By Daniel E. Dawes and Erika Brown Pringle
Attorney Daniel E. Dawes is the executive director of health policy and external affairs at Morehouse School of Medicine and a lecturer within Morehouse's Satcher Health Leadership Institute and Department of Community Health and Preventive Medicine. He founded and chaired the National Working Group on Health Disparities and Health Reform and is the cofounder of the Health Equity Leadership and Exchange Network (HELEN). His book, 150 Years of ObamaCare is available now. Dawes' op-ed, "Would a Republican President Dare to Dismantle Obamacare?" can be read on History News Network.
Erika Brown Pringle is a business and policy researcher, writer and analyst. She has worked extensively in government regulatory and public policy sectors specializing in legislative reporting and analysis, regulatory compliance, policy review and program development. She currently serves as the managing director of KMR Consultants, LLC where she is responsible for business development, operations, and strategic planning. Prior to KMR she served as an administrator with the state of Florida Department of Business and Professional Regulation.
The 2016 Campaign season has been eventful to say the least. One strong theme has emerged from the campaign rhetoric and political punditry: Americans are skeptical about American politics and policies. It was no surprise, as I wrote 150 Years of ObamaCare, that many held strong views on the Affordable Care Act (ACA) or “ObamaCare.” The law is highly controversial; to some an abomination, others a boon, and a work in progress for several. However, two points struck me as I researched and discussed the book with others. First, that the sense of skepticism that surrounds our political process had so tainted public perceptions of health reform policies that often the true beneficiaries - the vulnerable among us - were often forgotten in the heated discourse. Second, many are unaware that the ACA was the result of the converging of separate advocacy campaigns around mental health, minority health, and universal health under one umbrella. Collectively, these diverse and independent groups fought during ObamaCare negotiations for health equity in order to craft a more comprehensive and inclusive strategy to address a problem that had challenged lawmakers for decades; fifteen decades to be exact!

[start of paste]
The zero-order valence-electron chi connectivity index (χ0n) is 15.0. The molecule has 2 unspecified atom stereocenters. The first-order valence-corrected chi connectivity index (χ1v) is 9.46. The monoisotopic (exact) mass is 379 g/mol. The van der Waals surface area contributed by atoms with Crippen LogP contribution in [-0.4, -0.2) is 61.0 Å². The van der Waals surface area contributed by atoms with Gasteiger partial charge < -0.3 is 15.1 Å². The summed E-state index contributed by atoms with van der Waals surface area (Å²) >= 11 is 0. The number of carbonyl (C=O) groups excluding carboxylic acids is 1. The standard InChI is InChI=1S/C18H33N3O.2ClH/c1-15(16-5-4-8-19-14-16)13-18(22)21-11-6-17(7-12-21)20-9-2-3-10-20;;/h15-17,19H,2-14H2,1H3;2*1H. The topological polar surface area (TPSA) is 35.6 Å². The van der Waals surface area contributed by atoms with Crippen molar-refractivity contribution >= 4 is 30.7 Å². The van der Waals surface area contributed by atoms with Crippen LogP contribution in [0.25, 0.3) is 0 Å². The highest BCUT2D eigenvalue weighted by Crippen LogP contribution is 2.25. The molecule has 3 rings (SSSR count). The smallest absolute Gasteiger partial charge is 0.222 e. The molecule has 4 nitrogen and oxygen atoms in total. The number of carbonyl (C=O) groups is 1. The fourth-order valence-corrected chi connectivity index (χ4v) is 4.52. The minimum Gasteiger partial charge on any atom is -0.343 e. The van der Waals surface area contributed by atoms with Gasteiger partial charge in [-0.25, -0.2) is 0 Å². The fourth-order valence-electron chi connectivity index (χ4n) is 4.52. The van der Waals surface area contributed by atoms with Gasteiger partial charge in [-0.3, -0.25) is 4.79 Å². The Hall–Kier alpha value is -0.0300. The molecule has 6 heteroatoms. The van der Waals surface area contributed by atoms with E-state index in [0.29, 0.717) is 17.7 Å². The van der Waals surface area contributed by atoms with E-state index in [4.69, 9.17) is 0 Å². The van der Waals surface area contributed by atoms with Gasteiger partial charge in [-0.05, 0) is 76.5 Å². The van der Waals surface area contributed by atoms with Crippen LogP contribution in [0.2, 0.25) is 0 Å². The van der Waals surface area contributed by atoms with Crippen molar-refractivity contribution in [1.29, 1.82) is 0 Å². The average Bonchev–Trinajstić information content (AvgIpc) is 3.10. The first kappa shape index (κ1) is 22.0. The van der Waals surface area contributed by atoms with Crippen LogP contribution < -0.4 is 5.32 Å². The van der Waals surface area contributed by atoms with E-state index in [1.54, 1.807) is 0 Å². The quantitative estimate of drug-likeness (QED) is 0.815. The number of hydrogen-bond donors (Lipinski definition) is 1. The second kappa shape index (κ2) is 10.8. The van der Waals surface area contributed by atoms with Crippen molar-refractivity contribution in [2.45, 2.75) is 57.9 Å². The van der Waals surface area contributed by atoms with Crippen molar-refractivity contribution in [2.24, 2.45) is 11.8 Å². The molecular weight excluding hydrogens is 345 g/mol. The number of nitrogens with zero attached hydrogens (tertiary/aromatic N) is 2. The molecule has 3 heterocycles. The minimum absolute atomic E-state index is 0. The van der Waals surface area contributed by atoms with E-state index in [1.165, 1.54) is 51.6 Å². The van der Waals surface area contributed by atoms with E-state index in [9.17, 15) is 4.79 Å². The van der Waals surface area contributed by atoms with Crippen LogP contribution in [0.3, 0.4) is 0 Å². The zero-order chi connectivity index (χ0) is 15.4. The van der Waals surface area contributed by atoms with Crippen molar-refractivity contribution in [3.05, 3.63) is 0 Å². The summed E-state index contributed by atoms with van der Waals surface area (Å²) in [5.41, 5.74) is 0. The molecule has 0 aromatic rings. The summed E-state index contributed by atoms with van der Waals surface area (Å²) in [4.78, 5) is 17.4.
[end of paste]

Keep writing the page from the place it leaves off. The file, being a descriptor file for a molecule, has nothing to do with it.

A Health Policy for the People
Lack of trust in our political process pervades our society and it is often hard for some to believe that any policy could be grounded in the spirit of goodwill. ObamaCare is often mischaracterized as a law designed simply to fulfill the desires of a “socialist” president. Little do these detractors know that the work of health reform began long before President Barack Obama took office in 2008. The ACA was the result of the diligence of generations of health equity advocates since the 1800s. In 2008, champions of health equity were very concerned that approximately 50 million Americans at the time were uninsured and nearly 45,000 died annually as a result of their uninsured status. Health reformers knew all too well that people with mental illnesses died 25 years earlier on average compared to the general population and that minority children were chronically misdiagnosed, undiagnosed or under-diagnosed for behavioral health issues. Few can deny that our health system was broken, yet many forget health reform is not simply a sound bite on the lips of presidential hopefuls. There are real faces attached to these statistics; a mother, an uncle, a child, a friend.
Coming Together: Understanding the Great Achievement
While conducting research for the book it also became clear that so many do not understand the great feat of humanitarian and organizational collaboration ObamaCare represents. Even as I spoke to proponents of the law I was amazed by the lack of knowledge surrounding the history of health reform. Falsely criticized as a partisan “government takeover” law, the ACA, in fact, brought together health equity advocates who had been waging separate, uncoordinated campaigns for over 150 years. For arguably the first time in U.S. history organizations representing the health and welfare interests of women, children, older adults, minorities, the LGBT community and those with disabilities joined forces, forming the National Working Group on Health Disparities and Health Reform. This diverse group worked to cooperatively develop and implement a master plan for health reform. Organizations that for years had made it their priority to give voice to the disenfranchised coalesced with one loud voice to advocate for and empower so many of the most vulnerable among us. Simply stated, this law was written by people who care about the health and well-being of other people.
We should be reminded how important it is to separate the work of advocacy from the pomp and circumstance of political campaigns. For generations, struggling individuals and families needed and sought out health reform. This law was the successful culmination of 150 years of attempts to bring about a more accessible, equitable and person-centered health system. While imperfect, the ACA was a remarkable accomplishment and has been an undeniable success. Today, 20 million new people have gained health coverage since the law was enacted – the lowest uninsured rate in U.S. history, rising costs have been contained, and health care quality is improving. It is time for these facts to rise above the partisan discourse so that we can come together and build upon those successes and ensure that the benefits of the ACA reach all among us.